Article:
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From Alex Besogonov <>
Subject Re: Unique instance IDs?
Date Wed, 14 Dec 2011 04:08:14 GMT
On Mon, Dec 12, 2011 at 10:26 PM, Paul Davis
<> wrote:
>> * Merkle trees are great for two-way synchronization, but it's not immediately clear
to me how you'd use them to bootstrap a single source -> target replication.  I might
just be missing a straightforward extension of the tech here.
> This is the point that's important with checksums and so on. Merkle
> trees are great when you want to mirror structured data but CouchDB
> replication is a mirror operation. Think, N db's replicating to a
> central DB. you have a mixture of things which breaks checksums (or at
> least any obvious application I can think of given our internal
> structures)
Uhm. What are the things that break checksums? Right now revision IDs
are _almost_
deterministic and it's not that hard to make them completely
deterministic. And for
replication purposes nothing else matters.

To be exact: the only entity used for ID generation is '[Deleted,
OldStart, OldRev, Body, Atts2]'
tuple and only 'Atts2' field can be non-deterministic. And that can be
fixed (with other minor
forward-looking features like explicit versioning).

Then it's easy to devise a protocol to replicate based on hash trees.
I'm thinking about
this protocol:
1) The current state of replicated database is identified by a hash.
Suppose that we
have unidirectional replication A->B.

Let's denote state of the initial database A as A1 and B's as B1.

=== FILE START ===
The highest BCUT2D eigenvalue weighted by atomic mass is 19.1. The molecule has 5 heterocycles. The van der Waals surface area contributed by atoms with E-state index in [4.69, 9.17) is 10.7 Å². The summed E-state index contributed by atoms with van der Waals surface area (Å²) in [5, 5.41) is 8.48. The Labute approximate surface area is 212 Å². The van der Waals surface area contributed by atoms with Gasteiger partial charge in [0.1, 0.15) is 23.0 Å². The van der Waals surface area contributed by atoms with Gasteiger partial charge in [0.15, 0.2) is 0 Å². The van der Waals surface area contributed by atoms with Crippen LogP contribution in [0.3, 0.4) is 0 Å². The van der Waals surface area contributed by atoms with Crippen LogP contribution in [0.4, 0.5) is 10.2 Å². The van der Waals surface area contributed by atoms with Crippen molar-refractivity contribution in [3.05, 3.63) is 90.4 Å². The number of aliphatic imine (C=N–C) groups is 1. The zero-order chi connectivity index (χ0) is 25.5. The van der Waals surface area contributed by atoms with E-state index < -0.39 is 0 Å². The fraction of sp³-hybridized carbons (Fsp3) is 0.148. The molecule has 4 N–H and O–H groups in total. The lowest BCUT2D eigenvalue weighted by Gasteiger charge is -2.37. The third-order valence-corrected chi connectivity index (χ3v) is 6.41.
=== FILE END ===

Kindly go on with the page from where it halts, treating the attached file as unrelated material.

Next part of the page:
We store the ancestry as a list of hashes outside database (so it
doesn't influence the
hash of the database).

2) As the first step B sends its list of replication ancestry.

It's actually not even required to send the whole hashes each time,
just send the first
4 bytes of each hash. That way even 1 million records of replication
history would take
only 4Mb. The 'A' server then replies with its own set of hashes with
the matching
initial bytes. If there are none, then the client falls back to the
usual replication.

So at this step 'B' knows the most recent common ancestor and requests
the changes
that have happened since that point of time. Each changeset, naturally, has its
own hash.

3) After these changes are applied and merged, B's state is the A1
state plus all the
B's changes that might have happened ever since. Then B stores the hashes
of the changesets that have been applied.

That's it. Should work, as far as I see (it's 3am local time, so I
might miss something).

Overhead: 16 bytes for the hash information for each changeset.

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